tone (tōn) pronunciation

  1. Music.
    1. A sound of distinct pitch, quality, and duration; a note.
    2. The interval of a major second in the diatonic scale; a whole step.
    3. A recitational melody in a Gregorian chant.
    1. The quality or character of sound.
    2. The characteristic quality or timbre of a particular instrument or voice.
    1. The pitch of a word used to determine its meaning or to distinguish differences in meaning.
    2. The particular or relative pitch of a word, phrase, or sentence.
  2. Manner of expression in speech or writing: took an angry tone with the reporters.
  3. A general quality, effect, or atmosphere: a room with an elegant tone.
    1. A color or shade of color: light tones of blue.
    2. Quality of color: The green wallpaper had a particularly somber tone.
  4. The general effect in painting of light, color, and shade.
  5. Physiology.
    1. The normal state of elastic tension or partial contraction in resting muscles.
    2. Normal firmness of a tissue or an organ.

v., toned, ton·ing, tones. v.tr.

  1. To give a particular tone or inflection to.
  2. To soften or change the color of (a painting or photographic negative, for example).
  3. To sound monotonously; intone.
  4. To make firmer or stronger. Often used with up: exercises that tone up the body.


  1. To assume a particular color quality.
  2. To harmonize in color.

phrasal verb:tone down

  1. To make less vivid, harsh, or violent; moderate.

[Middle English ton, from Old French, from Latin tonus, from Greek tonos, string, a stretching.]


What is Entrainment? September 13, 2006

Posted by healthyself in 440 Hz, Biological Effects, Blogroll, Brain, Cell phone safety, Central Nervous System, Definitions, Electrochemical, Electromagnetic Field, Electromagnetic waves, EMF Research, EMF's, Entrainment, Frequencies, Hz, MCS, nerves, Oscillate, Research, Resonance, Resonant Frequency, Tone, Waves.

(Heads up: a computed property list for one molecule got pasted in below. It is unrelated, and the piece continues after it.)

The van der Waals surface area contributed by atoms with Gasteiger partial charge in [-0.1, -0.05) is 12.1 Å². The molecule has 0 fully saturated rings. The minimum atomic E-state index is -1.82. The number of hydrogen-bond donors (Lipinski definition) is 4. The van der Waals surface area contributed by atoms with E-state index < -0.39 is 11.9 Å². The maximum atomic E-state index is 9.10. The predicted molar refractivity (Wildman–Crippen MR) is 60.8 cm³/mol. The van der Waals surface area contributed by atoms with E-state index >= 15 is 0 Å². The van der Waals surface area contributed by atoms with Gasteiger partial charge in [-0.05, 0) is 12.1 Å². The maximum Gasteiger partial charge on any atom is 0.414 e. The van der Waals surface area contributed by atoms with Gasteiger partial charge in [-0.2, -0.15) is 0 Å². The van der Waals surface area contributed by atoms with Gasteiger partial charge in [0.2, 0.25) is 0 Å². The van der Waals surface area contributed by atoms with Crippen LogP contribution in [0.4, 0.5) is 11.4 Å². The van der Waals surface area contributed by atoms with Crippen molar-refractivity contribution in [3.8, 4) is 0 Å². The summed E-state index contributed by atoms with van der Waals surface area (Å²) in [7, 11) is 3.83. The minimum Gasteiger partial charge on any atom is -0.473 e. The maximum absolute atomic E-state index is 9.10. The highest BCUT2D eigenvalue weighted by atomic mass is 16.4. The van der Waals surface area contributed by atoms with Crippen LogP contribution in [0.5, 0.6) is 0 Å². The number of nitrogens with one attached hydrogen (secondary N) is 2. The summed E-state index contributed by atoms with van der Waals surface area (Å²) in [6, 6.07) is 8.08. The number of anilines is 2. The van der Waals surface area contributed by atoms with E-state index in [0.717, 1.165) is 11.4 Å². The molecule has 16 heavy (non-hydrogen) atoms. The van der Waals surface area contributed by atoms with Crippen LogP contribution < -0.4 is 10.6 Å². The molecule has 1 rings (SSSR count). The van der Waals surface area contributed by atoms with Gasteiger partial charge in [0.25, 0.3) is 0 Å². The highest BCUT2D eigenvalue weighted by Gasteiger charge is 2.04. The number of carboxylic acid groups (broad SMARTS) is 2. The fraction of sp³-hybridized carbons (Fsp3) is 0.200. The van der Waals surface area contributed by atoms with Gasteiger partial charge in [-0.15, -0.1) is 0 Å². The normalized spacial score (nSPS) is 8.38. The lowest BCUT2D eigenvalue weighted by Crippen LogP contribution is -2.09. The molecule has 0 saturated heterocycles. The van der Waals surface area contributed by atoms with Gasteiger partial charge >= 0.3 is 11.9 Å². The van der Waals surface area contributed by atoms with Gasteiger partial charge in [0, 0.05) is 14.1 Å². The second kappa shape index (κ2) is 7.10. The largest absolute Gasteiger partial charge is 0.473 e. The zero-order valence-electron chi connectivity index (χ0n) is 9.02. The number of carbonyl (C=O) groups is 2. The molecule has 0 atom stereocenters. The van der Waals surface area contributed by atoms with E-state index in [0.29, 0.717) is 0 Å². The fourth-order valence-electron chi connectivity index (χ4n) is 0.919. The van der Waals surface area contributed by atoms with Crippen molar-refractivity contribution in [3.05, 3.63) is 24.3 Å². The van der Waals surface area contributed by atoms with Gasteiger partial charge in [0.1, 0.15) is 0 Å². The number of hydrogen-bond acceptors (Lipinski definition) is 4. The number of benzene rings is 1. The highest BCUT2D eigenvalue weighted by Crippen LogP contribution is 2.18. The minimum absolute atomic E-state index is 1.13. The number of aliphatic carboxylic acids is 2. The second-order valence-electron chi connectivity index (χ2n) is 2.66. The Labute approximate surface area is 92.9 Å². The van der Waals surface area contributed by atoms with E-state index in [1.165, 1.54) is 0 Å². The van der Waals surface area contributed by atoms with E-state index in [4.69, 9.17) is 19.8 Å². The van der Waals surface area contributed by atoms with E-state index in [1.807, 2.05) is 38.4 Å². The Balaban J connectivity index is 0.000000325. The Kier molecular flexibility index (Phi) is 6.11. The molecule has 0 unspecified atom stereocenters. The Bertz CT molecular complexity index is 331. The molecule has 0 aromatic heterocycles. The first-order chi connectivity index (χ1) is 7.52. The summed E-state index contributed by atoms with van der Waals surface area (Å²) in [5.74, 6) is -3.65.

1 comment so far

Resonant entrainment of oscillating systems

“Resonant entrainment of oscillating systems is a well-understood principle within the physical sciences. If a tuning fork designed to produce a frequency of 440 Hz is struck (causing it to oscillate) and then brought into the vicinity of another 440 Hz tuning fork, the second tuning fork will begin to oscillate. The first tuning fork is said to have entrained the second or caused it to resonate. The physics of entrainment apply to biosystems as well. Of interest here are the electromagnetic brain waves. The electrochemical activity of the brain results in the production of electromagnetic wave forms which can be objectively measured with sensitive equipment. Brain waves change frequencies based on neural activity within the brain. Because neural activity is electrochemical, brain function can be modified through the introduction of specific chemicals (drugs), by altering the brain’s electromagnetic environment through induction, or through resonant entrainment techniques.”


What is a Harmonic? September 11, 2006

Posted by healthyself in 1320 Hz, 440 Hz, 880 Hz, Beneficial frequencies, Blogroll, Cell phone safety, Definitions, Frequencies, Harmonics, Music, Overtones, Sound, Vibration, Waves.

Harmonics are the geometric multiples created by the vibration of a specific object.

In acoustics and telecommunication, the harmonic of a wave is a component frequency of the signal that is an integer multiple of the fundamental frequency.
Sample for a harmonic series:

1f 440 Hz fundamental frequency first harmonic
2f 880 Hz first overtone second harmonic
3f 1320 Hz second overtone third harmonic

Harmonic – A sinusoidal quantity having a frequency that is an integral multiple of the frequency of a periodic quantity to which its related. A harmonic series of sounds is one in which the basic frequency of each sound is an integral multiple of some fundamental frequency (halves, thirds, fourths, and so on). The name exists for historical reasons, even though according to the usual mathematical definition such frequencies form an arithmetic series. An ideal string ( or air column ) can vibrate as a whole or in a number of equal parts, and the respective periods of vibration are proportional to the lengths. These increasingly shorter lengths or periods form a harmonic series (2:1, 3:1, 4:1, and so on). 1